On Chesil Beach

June 22, 2018 by  
Filed under Kiko, Reviews

Starring: Saoirse Ronan, Billy Howle, Emily Watson
Directed by: Dominic Cooke (debut)
Written by: Ian McEwan (“The Innocent”)

A fledgling marriage comes to a major crossroad before it begins in “On Chesil Beach,” a period drama adapted by English author/screenwriter Ian McEwan (“The Innocent”) from his bestselling 2007 novel of the same name.

Set in 1962 England, “On Chesil Beach” introduces Florence (three-time Oscar nominee Saoirse Ronan) and Edward Mayhew (Billy Howle), newlyweds who decide to spend their wedding night in a hotel on the seashore. Florence and Edward come from different backgrounds and don’t share the same interests. Edward likes American rock ’n’ roll while Florence prefers classical music. He enjoys history and birdwatching while her only extracurricular activity is playing the violin in a string ensemble.

“I think you must be the squarest person in all of Western civilization,” Edward tells his wife after she describes Chuck Berry as “bouncy.” But her taste in music isn’t going to be their undoing. It’s impossible to talk about “On Chesil Beach” without revealing exactly why Florence and Edward are such a bad fit. So, we’ll just say it: Florence is revolted by sex and has no desire to ever consummate their marriage, a small detail Edward probably would’ve liked to have known before they tied the knot.

It becomes apparent in the first half of the film that McEwan’s critically acclaimed novel has translation issues on the silver screen. The most evident is the time spent on the awkward scenes inside the hotel room where Florence and Edward fumble with zippers and avoid intimacy by nervously bantering back and forth. It’s easy to see how these details could be read as emotionally tragic, but seeing it play out cinematically feels disconnected.

Also weak are the numerous flashbacks in the screenplay that McEwan and first-time director Dominic Cooke attempt to use to mold the two leads into realistic characters who would resonate with audiences. Besides an ambiguous scene where it’s hinted that Florence might have been sexually abused as a child, not much from these nonlinear sections of the film give any insight into who these individuals are. Even a secondary storyline about Edward’s mentally ill mother forces the narrative into melodramatic pitfalls.

Ronan’s and Howle’s onscreen chemistry, too, is nonexistent. Even when they’re not acting like the most pitiful virgins in movie history since Jason Biggs humped pastry in “American Pie,” the characters are stunted. Without the same authority that filmmaker Todd Haynes used to confront issues of sexuality in the 1950s and 1960s in his films “Far from Heaven” and “Carol,” Cooke’s “On Chesil Beach” is a missed opportunity to add to that conversation.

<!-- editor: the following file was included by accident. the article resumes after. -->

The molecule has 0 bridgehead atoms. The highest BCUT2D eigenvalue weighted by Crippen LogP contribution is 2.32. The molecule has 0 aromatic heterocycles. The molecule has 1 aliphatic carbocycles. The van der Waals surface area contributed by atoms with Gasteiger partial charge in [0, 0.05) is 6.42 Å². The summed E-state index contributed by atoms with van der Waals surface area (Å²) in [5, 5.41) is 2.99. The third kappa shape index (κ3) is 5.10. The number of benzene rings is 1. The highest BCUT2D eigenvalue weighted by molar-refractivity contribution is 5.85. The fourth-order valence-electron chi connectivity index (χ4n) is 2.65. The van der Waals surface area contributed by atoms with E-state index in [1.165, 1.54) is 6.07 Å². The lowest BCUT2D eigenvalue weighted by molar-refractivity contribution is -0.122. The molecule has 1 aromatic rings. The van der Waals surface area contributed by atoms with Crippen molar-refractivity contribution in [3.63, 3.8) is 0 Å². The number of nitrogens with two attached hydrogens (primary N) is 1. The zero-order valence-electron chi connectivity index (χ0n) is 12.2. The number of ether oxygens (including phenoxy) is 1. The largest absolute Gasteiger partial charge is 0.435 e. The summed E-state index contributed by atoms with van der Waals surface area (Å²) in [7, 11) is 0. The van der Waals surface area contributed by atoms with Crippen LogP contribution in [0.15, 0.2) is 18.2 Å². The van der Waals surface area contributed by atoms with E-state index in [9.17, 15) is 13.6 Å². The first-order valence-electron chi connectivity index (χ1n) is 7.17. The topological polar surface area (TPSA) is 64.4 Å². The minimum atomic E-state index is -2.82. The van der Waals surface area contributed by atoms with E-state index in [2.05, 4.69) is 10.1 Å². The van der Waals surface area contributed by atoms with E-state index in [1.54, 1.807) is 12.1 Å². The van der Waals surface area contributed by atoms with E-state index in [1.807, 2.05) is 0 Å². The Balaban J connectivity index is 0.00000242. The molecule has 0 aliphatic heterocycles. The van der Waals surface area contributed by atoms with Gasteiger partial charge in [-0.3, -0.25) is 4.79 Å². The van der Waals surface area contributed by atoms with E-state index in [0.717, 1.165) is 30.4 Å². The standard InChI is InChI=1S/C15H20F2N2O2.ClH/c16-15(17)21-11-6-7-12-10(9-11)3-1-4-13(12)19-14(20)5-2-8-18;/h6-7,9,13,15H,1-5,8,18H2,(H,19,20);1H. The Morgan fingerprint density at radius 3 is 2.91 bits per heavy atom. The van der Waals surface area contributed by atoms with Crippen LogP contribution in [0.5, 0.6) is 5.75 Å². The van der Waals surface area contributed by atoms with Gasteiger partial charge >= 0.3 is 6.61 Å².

Belle

May 22, 2014 by  
Filed under Kiko, Reviews

Starring: Gugu Mbatha-Raw, Tom Wilkinson, Emily Watson
Directed by: Amma Asante (“A Way of Life”)
Written by: Misan Sagay (“The Secret Laughter of Women”)

In the last couple of years, films like “Lincoln” and “12 Years a Slave” have given some important historical context to the subject of slavery in the U.S. and the steps it took to eradicate and overcome it post-Civil War. That shameful part of history, however, was not exclusive to America as we see in “Belle,” a beautifully-shot true-life story set in England where one courageous woman attempts to understand where she fits in society since both her rank and ethnicity seem to contradict each other.

In “Belle,” actress Gugu Mbatha-Raw stars as the title character, the illegitimate mixed-race daughter of a Royal Navy admiral (Matthew Goode) who is called back out to sea and decides to leave his motherless young child in the hands of her wealthy great uncle, Lord Mansfield (Tom Wilkinson), and his wife (Emily Watson) despite their initial objection. As Belle grows up, she finds herself stuck in a sort of no man’s land of social status. While Belle’s lineage gives her privileges, she is not allowed, for example, to dine with the family when they have company or be matched with a suitor of equal rank because of the controversy it may stir up.

While much of “Belle” follows along the same path as most Jane Austen-inspired costume dramas, it’s not all that makes up this exquisite era piece. Sure, Belle is just as desperate to find a man as any of the Bennett sisters (although she hides it fairly well), but there’s more to this heroine than a fairy-tale ending. She knows there are more pressing issues in the world than finding the ideal husband. When she meets aspiring lawyer and abolitionist John Davinier (Sam Reid), she is introduced to a host of cases (in particular, one where a slave ship owner kills his slaves for the insurance money) that open her eyes even more to the injustices people like her mother faced their entire lives.

Anchored by a strong performance by Mbatha-Raw, “Belle” comes up short on an emotional level, which is surprising given the topics raised, but is fascinating enough to keep our attention on the more historically significant points rather than the conventional romance. There are still corsets, yes, but director Amma Asante’s (“A Way of Life”) ability to loosen them up a bit so our main character can fight the good fight is reason enough to stay invested in this little-known history lesson.

The Book Thief

November 29, 2013 by  
Filed under Cody, Reviews

Starring: Sophie Nelisse, Geoffrey Rush, Emily Watson
Directed by: Brian Percival (“A Boy Called Death”)
Written by: Michael Petroni (“The Rite”)